Swany White Flour Mills
Freeport Roller Mill and Miller's House
What remains of the Freeport Roller Mill and Miller's House: The house (built 1900) remains standing, but the original mill (also known as the Swany White Mill) burned down on December 27, 2011 and all that remains is the stone chimney in the background; the gray building in between is not a part of the NRHP listing.
|Area||Less than one acre|
|MPS||Stearns County MRA|
|NRHP Reference #||82003043|
|Added to NRHP||April 15, 1982|
Swany White Flour Mills was a small flour mill in Freeport, Minnesota, United States. The miller was Gary Thelen, and the mill had been owned by the Thelen family since 1903. The mill is listed on the National Register of Historic Places as Freeport Roller Mill and Miller's House. On Tuesday, December 27, 2011, a fire destroyed the 114-year-old mill. The mill was a total loss. The miller's house, built in 1900, remains standing.
The mill had operated continuously at the same location since 1903, although according to Stearns County, the mill dates to 1898. Swany White Flour Mills had been owned by the Thelen family from its inception. When it was first built, it was powered by steam, and in 1966 it was converted to electricity.
When it was built, the mill was one of a number of small mills throughout Minnesota where local farmers could sell their wheat close to home rather than having to ship it to large mills located in Minneapolis. At the mill, they could outright sell their grain or trade raw wheat for ground flour for their own family's use. The builder of the Swany Mill, Anton Hoeschen, did not intend to run the mill himself. Instead, he saw it as an investment in the community and hoped that he would find a buyer who wanted to be a miller. After several ownership changes in its first few years, the mill was bought in 1903 by Hubert and Peter Thelen, who ran the mill together. They chose the name Swany White for their brand of white flour to suggest that their product was as white as a swan.
In 1913, the brothers remodeled the mill, adding a basement and more manufacturing space. The changes made the mill more efficient, and it was able to produce twice as much flour as it had before. After Peter Thelen's retirement in 1953, his son Walter took over the mill. In 1966, he replaced the steam-driven engine, that the mill had had since it was built, with an electric motor.
While other small mills were not able to remain profitable during an era of increased consolidation and a downturn in Minnesota wheat production, Walter Thelen came up with a way to keep the mill profitable by producing a slightly different product. During the 1970s, he persuaded organic growers to produce organic flour, and he made arrangements with specialty bakers in area. His strategy worked, and Swany White Flour was sold in cooperatives and natural foods stores in Minnesota. He also sold flour as far away as the East Coast.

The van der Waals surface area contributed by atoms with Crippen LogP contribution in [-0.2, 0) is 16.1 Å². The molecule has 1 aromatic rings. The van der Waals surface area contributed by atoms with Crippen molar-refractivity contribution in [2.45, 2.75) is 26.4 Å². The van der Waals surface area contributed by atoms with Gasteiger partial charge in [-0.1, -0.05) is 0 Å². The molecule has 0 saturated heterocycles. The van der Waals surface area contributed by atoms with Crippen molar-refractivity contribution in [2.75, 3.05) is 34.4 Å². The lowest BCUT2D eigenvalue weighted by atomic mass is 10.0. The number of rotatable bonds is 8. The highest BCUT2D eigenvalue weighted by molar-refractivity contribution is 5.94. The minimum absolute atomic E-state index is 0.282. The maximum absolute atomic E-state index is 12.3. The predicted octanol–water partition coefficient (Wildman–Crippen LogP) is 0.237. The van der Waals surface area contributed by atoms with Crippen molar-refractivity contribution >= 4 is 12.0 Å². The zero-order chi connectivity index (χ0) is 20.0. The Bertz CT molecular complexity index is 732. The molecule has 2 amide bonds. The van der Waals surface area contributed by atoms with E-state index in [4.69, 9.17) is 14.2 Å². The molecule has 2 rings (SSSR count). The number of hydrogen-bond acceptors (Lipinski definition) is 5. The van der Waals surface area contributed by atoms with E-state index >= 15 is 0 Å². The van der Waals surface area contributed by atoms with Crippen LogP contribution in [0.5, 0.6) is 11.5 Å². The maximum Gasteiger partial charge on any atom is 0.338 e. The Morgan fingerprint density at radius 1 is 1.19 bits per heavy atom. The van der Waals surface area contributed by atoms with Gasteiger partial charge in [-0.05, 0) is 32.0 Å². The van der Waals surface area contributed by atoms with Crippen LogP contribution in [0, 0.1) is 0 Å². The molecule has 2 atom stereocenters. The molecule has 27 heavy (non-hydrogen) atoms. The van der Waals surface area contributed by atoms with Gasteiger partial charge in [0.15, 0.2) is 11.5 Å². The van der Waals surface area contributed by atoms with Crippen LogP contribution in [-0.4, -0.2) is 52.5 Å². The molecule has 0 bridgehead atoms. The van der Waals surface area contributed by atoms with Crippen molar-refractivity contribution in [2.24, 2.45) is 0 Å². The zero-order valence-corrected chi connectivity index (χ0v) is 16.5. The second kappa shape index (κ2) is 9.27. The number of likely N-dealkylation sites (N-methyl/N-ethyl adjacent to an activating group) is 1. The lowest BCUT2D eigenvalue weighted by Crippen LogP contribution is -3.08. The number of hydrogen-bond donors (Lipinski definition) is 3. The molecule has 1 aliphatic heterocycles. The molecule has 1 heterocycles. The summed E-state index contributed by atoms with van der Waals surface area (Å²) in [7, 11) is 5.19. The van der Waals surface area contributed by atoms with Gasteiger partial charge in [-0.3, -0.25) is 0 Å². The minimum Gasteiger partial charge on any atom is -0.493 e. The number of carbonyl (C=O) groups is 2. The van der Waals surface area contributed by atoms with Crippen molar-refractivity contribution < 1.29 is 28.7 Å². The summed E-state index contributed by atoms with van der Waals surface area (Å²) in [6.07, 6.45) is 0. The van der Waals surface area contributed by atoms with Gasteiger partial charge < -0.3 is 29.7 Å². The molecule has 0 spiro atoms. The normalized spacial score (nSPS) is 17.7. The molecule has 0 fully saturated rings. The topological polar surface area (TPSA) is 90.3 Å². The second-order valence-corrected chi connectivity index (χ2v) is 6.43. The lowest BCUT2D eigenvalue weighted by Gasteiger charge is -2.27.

In 1980, the mill was placed on the national register of historic places, but it remained a working mill. In 1998, Walter's son Gary took over the family business when he bought it from his father. By that time, the Swany White Flour Mill had become a Minnesota landmark. When photographer Richard Olsenius spent time in Freeport looking for places that had inspired Garrison Keillor's Lake Wobegon, he photographed Gary Thelen and his mill. Members of local bread clubs would also visit to see how a century-old mill worked.
Swany White Mill burned down on December 27, 2011. It took over five surrounding fire agencies to put out the blaze. The fire was reported at 4:48 P.M. by an employee. That night, people gathered all around to watch the historic building burn while holding hands and crying.
For white flour, Swany White had used the same milling equipment since 1913. It had a milling capacity of about 1,000 pounds (450 kg) per hour, or 12,000 lb (5,400 kg) per business day. This was a fraction of the milling capacity of most mills. It is notable that Swany White Flour had continued to operate as a small independent while most other small regional producers have either given up or sold out.
For its conventional products, the mill had a commercial presence mainly in the Upper Midwest, however its organic products were distributed more widely. In addition to sales to distributors and retailers, Swany White had a retail outlet at the mill in Freeport. The mill's most popular product was a bleached flour sold under the brand name Faith's Best, which accounted for about 60% of all sales.
- This article incorporates text from MNopedia, which is licensed under the Creative Commons Attribution-ShareAlike 3.0 Unported License
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